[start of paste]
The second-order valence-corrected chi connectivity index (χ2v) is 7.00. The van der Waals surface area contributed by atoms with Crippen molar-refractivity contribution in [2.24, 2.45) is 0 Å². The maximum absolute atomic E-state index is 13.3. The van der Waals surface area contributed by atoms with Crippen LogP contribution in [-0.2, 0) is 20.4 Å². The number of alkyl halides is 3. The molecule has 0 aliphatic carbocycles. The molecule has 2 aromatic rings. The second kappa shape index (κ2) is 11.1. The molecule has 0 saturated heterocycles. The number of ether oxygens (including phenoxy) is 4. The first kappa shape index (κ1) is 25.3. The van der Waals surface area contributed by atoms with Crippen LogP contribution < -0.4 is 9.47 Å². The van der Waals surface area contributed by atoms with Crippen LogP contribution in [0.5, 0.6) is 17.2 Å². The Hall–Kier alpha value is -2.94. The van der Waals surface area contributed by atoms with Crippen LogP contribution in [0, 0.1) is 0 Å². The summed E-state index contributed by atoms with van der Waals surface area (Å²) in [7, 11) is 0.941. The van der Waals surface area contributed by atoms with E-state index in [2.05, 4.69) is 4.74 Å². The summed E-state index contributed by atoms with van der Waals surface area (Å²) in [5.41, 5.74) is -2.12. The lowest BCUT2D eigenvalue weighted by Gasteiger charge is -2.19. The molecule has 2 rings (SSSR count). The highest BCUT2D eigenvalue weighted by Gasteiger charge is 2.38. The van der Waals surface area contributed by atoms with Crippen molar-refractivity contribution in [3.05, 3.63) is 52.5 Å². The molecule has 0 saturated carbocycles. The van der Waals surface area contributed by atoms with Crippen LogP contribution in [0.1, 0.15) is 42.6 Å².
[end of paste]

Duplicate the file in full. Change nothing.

The second-order valence-corrected chi connectivity index (χ2v) is 7.00. The van der Waals surface area contributed by atoms with Crippen molar-refractivity contribution in [2.24, 2.45) is 0 Å². The maximum absolute atomic E-state index is 13.3. The van der Waals surface area contributed by atoms with Crippen LogP contribution in [-0.2, 0) is 20.4 Å². The number of alkyl halides is 3. The molecule has 0 aliphatic carbocycles. The molecule has 2 aromatic rings. The second kappa shape index (κ2) is 11.1. The molecule has 0 saturated heterocycles. The number of ether oxygens (including phenoxy) is 4. The first kappa shape index (κ1) is 25.3. The van der Waals surface area contributed by atoms with Crippen LogP contribution < -0.4 is 9.47 Å². The van der Waals surface area contributed by atoms with Crippen LogP contribution in [0.5, 0.6) is 17.2 Å². The Hall–Kier alpha value is -2.94. The van der Waals surface area contributed by atoms with Crippen LogP contribution in [0, 0.1) is 0 Å². The summed E-state index contributed by atoms with van der Waals surface area (Å²) in [7, 11) is 0.941. The van der Waals surface area contributed by atoms with E-state index in [2.05, 4.69) is 4.74 Å². The summed E-state index contributed by atoms with van der Waals surface area (Å²) in [5.41, 5.74) is -2.12. The lowest BCUT2D eigenvalue weighted by Gasteiger charge is -2.19. The molecule has 2 rings (SSSR count). The highest BCUT2D eigenvalue weighted by Gasteiger charge is 2.38. The van der Waals surface area contributed by atoms with Crippen molar-refractivity contribution in [3.05, 3.63) is 52.5 Å². The molecule has 0 saturated carbocycles. The van der Waals surface area contributed by atoms with Crippen LogP contribution in [0.1, 0.15) is 42.6 Å².